Earlier this year, the Commission Staff of the European Union issued a Staff Working Document seeking public comment on the topic “Towards a Coherent European Approach to Collective Redress.”

In an individual capacity, your humble blogger joined some other lawyers in providing comments recently.

As readers of MassTortDefense may know, collective redress — aggregate litigation — is not a novel concept in the European Union. Existing EU legislation and international agreements require Member States to provide for collective injunctive relief in certain areas. All Member States have procedures in place which grant the possibility of certain injunctive relief to enjoin some allegedly illegal practices. In the area of consumer law, as a result of the Directive on Injunctions, consumer protection authorities and consumer organizations have standing to seek an injunction regarding practices that allegedly breach national and EU consumer protection rules in all Member States. In the area of environmental law, the Aarhus Convention requires Member States to ensure access to justice against infringements of environmental standards. All Member States have implemented this by introducing some form of collective injunctive relief, whereby non-governmental organizations are given standing to challenge certain environmental administrative decisions.

In our comments, we warned that experience with overly robust collective redress procedures in some jurisdictions (such as the class action procedures as implemented in some courts in the United States) reveals significant risks inherent in such actions. These risks include the ability of collective actions to result in lengthy and costly litigation; their ability to trample the right of the entity accused of unlawful practices to a fair adjudication of the allegations; and their ability to actually encourage abusive, spurious, and non-meritorious complaints because of the economic incentives they provide. [Readers in the U.S. are well aware of the “Field of Dreams” effect-  “if you build it they will come.”]  In particular, the EU needs to guard against “lawyer-created” litigation that is fueled by the prospect of large fee awards rather than a significant injury.

Any proposal for a holistic European approach towards collective redress actions thus must be analyzed in the context of not only the potential utility of collective actions but also the substantial risks they create. Collective redress, if ever widely adopted, should be limited to where the same breach of EU law harms a large group of citizens and businesses, and individual lawsuits and other legal remedies are demonstrated not to be an effective means to end ongoing unlawful practices or to obtain compensation for the harm caused by these practices.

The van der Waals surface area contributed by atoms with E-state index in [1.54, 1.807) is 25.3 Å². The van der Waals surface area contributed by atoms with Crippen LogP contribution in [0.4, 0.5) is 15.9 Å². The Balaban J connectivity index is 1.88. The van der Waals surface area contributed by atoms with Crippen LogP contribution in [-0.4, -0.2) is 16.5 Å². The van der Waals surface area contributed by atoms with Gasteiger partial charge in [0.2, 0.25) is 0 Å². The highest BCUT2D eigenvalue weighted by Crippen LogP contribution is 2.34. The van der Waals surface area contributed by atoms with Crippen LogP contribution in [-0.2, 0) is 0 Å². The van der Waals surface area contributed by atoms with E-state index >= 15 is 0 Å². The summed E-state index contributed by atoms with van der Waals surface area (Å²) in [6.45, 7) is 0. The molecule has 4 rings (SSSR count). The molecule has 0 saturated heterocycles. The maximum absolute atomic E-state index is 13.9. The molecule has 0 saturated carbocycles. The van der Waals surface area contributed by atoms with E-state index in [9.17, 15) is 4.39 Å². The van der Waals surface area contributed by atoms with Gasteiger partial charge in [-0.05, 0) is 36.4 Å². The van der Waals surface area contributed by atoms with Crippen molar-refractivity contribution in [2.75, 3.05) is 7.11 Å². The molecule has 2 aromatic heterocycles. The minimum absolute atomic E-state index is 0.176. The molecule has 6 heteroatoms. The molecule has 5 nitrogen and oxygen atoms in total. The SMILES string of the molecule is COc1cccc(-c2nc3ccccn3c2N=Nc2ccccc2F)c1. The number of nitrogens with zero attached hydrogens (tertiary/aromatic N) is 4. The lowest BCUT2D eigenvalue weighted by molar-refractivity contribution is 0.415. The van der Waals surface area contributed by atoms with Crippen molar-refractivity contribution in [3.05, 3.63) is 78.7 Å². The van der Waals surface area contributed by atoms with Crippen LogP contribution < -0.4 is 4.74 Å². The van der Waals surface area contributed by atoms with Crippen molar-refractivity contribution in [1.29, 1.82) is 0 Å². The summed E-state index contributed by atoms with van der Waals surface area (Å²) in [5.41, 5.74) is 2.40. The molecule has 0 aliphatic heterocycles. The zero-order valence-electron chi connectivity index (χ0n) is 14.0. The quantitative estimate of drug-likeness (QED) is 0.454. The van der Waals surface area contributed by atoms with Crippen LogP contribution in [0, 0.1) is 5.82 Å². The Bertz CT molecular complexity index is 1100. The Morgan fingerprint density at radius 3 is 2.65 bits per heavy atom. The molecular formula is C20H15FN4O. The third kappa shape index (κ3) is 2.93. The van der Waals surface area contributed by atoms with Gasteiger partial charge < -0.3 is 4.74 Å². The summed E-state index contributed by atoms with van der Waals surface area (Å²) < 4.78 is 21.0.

Any European approach to collective redress must, as paramount concerns, preserve the parties’ rights to a fair trial or adjudication of the factual and legal issues, and not create any untoward economic incentive for the bringing of abusive claims.  While various procedural and substantive safeguards might be adopted to help avoid abusive collective actions, including those inspired by some aspects of the existing national judicial redress systems in the EU Member States, those may not be sufficient to the task. That is, the unavailability of punitive damages or the unavailability of contingency fees for claimant attorneys, while extremely important, may not alone sufficiently decrease the risk of abusive litigation and unfairness to an extent compatible with the European legal tradition and fundamental justice.

What may also be required are clear limitations with regard to standing to bring a collective redress action, should the decision be made to move the proposal forward. The risk of abuses and unfairness can relate in some measure to the role of the sophisticated and entrepreneurial plaintiff’s class action bar. In many jurisdictions, they serve not as “gatekeepers” to screen out frivolous claims and pursue meritorious actions, but as the “promoters” of claims. Quite often, they create claims out of whole cloth, seek out the plaintiffs to nominally prosecute the class action, while they fund the litigation, and manage the cases. If the decision is made to move forward with European collective redress actions — despite the substantial risks they present– one important way to preserve the balance between preventing abusive and unfair litigation, and ensuring the effective access to justice for EU citizens and businesses, is to create a system that does not rely on the private bar in the first instance. Thus, any new EU collective redress system should be handled by public bodies exclusively. Individuals and private organizations representing those who are allegedly harmed by illegal conduct on a mass scale would have the ability to petition the public body to screen the allegations, bring the action, and obtain proper compensation for the damages they suffered following successful litigation.

Public bodies may be in the best position to overcome cross-border issues and coordinate the relevant actions. The alleged injuries that have arisen in an increasingly inter-connected European market are a primary reason an EU-wide collective redress system has become a focus of discussion. The use of public bodies would allow for consistent rules for choosing the appropriate venue in which to bring the collective redress actions.  The use of designated public entities is also one method of controlling the potentially crippling costs of discovery associated with class actions in some countries.  Should the decision be made to move forward with more systematic, broad collective redress, despite its many risks, this proposal may offer a way to address some of the specific concerns that cross-border collective redress actions present, while also adhering to the EU’s core legal principles.